While America’s (and the world’s) eyes are firmly on the Johnny Depp–Amber Heard defamation trial — which centers on the very serious topic of domestic abuse — over the pond, there’s another, almost unbelievable trial happening: the case of Wagatha Christie. Brits like me are obsessed with the storyline and how it unfolded, but it seems the U.K.’s footballer’s wives whodunnit hasn’t quite made its way to the U.S. yet. It really should, though. It’s much more entertaining, and less associated with men’s rights activism, than the Depp-Heard trial — featuring everything from suspiciously “lost” evidence, celebrity finstas and the resurfaced revelation that 1990s British heartthrob Peter Andre has a penis the size of a “small chipolata.” (A chipolata is a thin, somewhat diminutive sausage).
The juicy scandal all started in October 2019, when British television personality Coleen Rooney accused fellow WAG — the name given to the wives and girlfriends of professional athletes — Rebekah Vardy of leaking private stories about her to the press. (Rooney and Vardy are the wives of former England football players Wayne Rooney and Jamie Vardy.) The case got its name when Rooney detailed her Agatha Christie-style investigation on social media.
“For a few years now, someone who I trusted to follow me on my personal Instagram account has been consistently informing The Sun newspaper of my private posts and stories,” Rooney wrote. “After a long time of trying to figure out who it could be, for various reasons, I had a suspicion. To try and prove this, I came up with an idea. I blocked everyone from viewing my Instagram stories except ONE account. Over the past five months I have posted a series of false stories to see if they made their way into The Sun newspaper. And you know what, they did! Now I know for certain which account/individual it’s come from.”
Rooney then wrote the line that would become a viral sensation. “It’s……… Rebekah Vardy’s account.” The post was so good that it sparked its own hashtag — #WagathaChristie, for obvious reasons — countless memes and even became the go-to Halloween costume of 2019. The leaked stories in question include one about the Rooneys’ mansion flooding, another about Coleen Rooney being “in talks” to join reality show Strictly Come Dancing and a third about Rooney traveling to Mexico for “gender selection” treatment. Rooney says all of the stories were planted as a sting operation to trick Vardy into leaking them.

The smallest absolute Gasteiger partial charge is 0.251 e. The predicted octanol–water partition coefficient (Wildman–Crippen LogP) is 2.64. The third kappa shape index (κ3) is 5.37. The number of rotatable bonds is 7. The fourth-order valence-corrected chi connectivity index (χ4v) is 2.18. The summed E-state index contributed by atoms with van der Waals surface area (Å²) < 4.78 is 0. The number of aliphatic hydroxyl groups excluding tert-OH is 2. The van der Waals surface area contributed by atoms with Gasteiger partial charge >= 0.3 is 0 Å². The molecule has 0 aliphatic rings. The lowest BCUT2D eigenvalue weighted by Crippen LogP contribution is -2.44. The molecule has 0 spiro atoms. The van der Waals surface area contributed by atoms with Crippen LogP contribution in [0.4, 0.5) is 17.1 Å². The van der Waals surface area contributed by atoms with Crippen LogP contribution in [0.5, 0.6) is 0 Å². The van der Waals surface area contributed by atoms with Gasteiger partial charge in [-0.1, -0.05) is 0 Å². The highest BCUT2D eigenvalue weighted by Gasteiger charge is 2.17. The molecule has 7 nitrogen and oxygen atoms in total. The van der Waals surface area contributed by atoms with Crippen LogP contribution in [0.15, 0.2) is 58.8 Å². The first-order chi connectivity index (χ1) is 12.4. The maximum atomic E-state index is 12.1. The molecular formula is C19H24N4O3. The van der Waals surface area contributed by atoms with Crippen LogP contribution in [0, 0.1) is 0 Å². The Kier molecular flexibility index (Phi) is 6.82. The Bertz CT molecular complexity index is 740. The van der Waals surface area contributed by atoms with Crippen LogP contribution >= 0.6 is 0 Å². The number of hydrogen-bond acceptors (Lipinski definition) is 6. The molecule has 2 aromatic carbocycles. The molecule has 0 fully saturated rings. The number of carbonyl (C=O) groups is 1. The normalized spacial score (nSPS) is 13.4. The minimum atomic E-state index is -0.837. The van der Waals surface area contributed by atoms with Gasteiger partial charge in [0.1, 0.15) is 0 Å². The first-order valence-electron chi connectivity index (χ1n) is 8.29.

Vardy has vehemently denied the allegations, writing in her own Instagram post at the time: “I’m not being funny but I don’t need the money, what would I gain from selling stories on you?” She did, however, admit that other people had access to her account, meaning someone else on her personal team could have leaked the stories. She also told the Daily Mail that she’d never argued with Rooney about it because it would be like “arguing with a pigeon. You can tell it that you are right and it is wrong, but it’s still going to shit in your hair.” Gorg. Anyway, Vardy sued Rooney for libel, which is the trial that’s happening now.
But if you think the wildest drama already happened, you’d be wrong — the trial is exceeding its tumultuous expectations. Highlights so far include Wayne Rooney turning up everyday with a “man bag” — which he says is actually his wife’s — Coleen Rooney furiously taking notes in a leopard print journal and the disclosure of Wayne’s secret Instagram account: Wazzaroon08. Vardy’s agent, Caroline Watt, also told the court her phone “fell into the sea” after it was ordered to be searched as part of the case (it’s been suggested that it’s actually Watt who’s responsible for the leaks). Still, this hasn’t stopped Watt and Vardy’s texts from being submitted as evidence, with poetic lines like “What a cunt” and “Stupid cow deserves everything she gets” being read out loud in court.
The scandalous texts also show Vardy and Watt explicitly discussing leaking stories about various people to The Sun, which raises the burning question: Why would Vardy choose to launch this trial when the evidence appears to be damning? Despite, as BBC News reports, judges “repeatedly [pleading with] them to settle the matter out of court,” the WAGs went ahead with the trial, with legal costs for each side estimated to be “upwards of £1m.” Is proving you didn’t leak some fake Instagram stories really worth it? For Vardy, maybe not. But for us, the gossip-starved public, yes!
While Americans might not care quite so much about two random British celebrities arguing, Wagatha Christie is, as Twitter users have labeled it, “the legal showdown of the century” for Brits. It marks a nostalgic return to the 2006 heyday of WAGs, which itself happened at a prime time for English football (think: David Beckham, Stevie Gerrard, Frank Lampard… the list goes on), and in a pre-Tory, pre-2008 financial crash era. The fact that it’s happening behind closed doors — unlike the livestreamed Depp-Heard trial — makes it all the more juicier. Drip feed me gossip, court daddy! It’s also just chaotic as hell, and — because the topic isn’t particularly serious — you can watch it without, say, mocking domestic abuse.
Depp stans have their fanfiction about an alleged abuser, Wagatha Christie has glammed-up WAGs calling each other “cunts” in court. I know what I’ll be watching: Coleen Rooney’s Instagram stories for leaks.